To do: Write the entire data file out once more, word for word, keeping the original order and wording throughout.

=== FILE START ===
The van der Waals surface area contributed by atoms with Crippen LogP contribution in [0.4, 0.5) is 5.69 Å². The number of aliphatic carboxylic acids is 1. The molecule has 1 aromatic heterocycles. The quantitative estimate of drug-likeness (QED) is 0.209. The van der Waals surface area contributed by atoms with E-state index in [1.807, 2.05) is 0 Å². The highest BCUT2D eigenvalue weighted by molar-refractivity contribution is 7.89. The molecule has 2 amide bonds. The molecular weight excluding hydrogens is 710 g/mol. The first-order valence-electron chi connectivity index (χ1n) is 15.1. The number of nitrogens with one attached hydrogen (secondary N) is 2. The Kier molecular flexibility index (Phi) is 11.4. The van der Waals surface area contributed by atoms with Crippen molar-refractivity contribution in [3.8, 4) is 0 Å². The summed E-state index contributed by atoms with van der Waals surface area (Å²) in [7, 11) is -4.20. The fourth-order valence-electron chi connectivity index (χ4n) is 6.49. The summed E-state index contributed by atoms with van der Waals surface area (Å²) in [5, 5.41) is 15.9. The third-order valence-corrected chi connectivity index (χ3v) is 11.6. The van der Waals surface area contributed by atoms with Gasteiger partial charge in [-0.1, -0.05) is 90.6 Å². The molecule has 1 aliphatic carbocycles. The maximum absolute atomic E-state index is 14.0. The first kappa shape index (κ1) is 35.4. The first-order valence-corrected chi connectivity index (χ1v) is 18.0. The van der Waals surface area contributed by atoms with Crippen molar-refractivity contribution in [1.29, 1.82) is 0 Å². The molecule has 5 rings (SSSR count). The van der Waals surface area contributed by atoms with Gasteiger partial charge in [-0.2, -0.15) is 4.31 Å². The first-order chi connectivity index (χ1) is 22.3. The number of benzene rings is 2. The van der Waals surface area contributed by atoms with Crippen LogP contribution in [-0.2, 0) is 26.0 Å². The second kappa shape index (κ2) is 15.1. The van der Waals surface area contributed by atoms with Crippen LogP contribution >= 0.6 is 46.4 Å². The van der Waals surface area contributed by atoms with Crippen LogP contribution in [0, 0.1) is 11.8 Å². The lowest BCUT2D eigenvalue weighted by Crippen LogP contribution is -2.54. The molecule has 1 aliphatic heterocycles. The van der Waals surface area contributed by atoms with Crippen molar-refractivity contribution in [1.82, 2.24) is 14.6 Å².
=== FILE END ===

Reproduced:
The van der Waals surface area contributed by atoms with Crippen LogP contribution in [0.4, 0.5) is 5.69 Å². The number of aliphatic carboxylic acids is 1. The molecule has 1 aromatic heterocycles. The quantitative estimate of drug-likeness (QED) is 0.209. The van der Waals surface area contributed by atoms with E-state index in [1.807, 2.05) is 0 Å². The highest BCUT2D eigenvalue weighted by molar-refractivity contribution is 7.89. The molecule has 2 amide bonds. The molecular weight excluding hydrogens is 710 g/mol. The first-order valence-electron chi connectivity index (χ1n) is 15.1. The number of nitrogens with one attached hydrogen (secondary N) is 2. The Kier molecular flexibility index (Phi) is 11.4. The van der Waals surface area contributed by atoms with Crippen molar-refractivity contribution in [3.8, 4) is 0 Å². The summed E-state index contributed by atoms with van der Waals surface area (Å²) in [7, 11) is -4.20. The fourth-order valence-electron chi connectivity index (χ4n) is 6.49. The summed E-state index contributed by atoms with van der Waals surface area (Å²) in [5, 5.41) is 15.9. The third-order valence-corrected chi connectivity index (χ3v) is 11.6. The van der Waals surface area contributed by atoms with Gasteiger partial charge in [-0.1, -0.05) is 90.6 Å². The molecule has 1 aliphatic carbocycles. The maximum absolute atomic E-state index is 14.0. The first kappa shape index (κ1) is 35.4. The first-order valence-corrected chi connectivity index (χ1v) is 18.0. The van der Waals surface area contributed by atoms with Crippen molar-refractivity contribution in [1.29, 1.82) is 0 Å². The molecule has 5 rings (SSSR count). The van der Waals surface area contributed by atoms with Gasteiger partial charge in [-0.2, -0.15) is 4.31 Å². The first-order chi connectivity index (χ1) is 22.3. The number of benzene rings is 2. The van der Waals surface area contributed by atoms with Crippen LogP contribution in [-0.2, 0) is 26.0 Å². The second kappa shape index (κ2) is 15.1. The van der Waals surface area contributed by atoms with Crippen LogP contribution >= 0.6 is 46.4 Å². The van der Waals surface area contributed by atoms with Crippen LogP contribution in [0, 0.1) is 11.8 Å². The lowest BCUT2D eigenvalue weighted by Crippen LogP contribution is -2.54. The molecule has 1 aliphatic heterocycles. The van der Waals surface area contributed by atoms with Crippen molar-refractivity contribution in [1.82, 2.24) is 14.6 Å².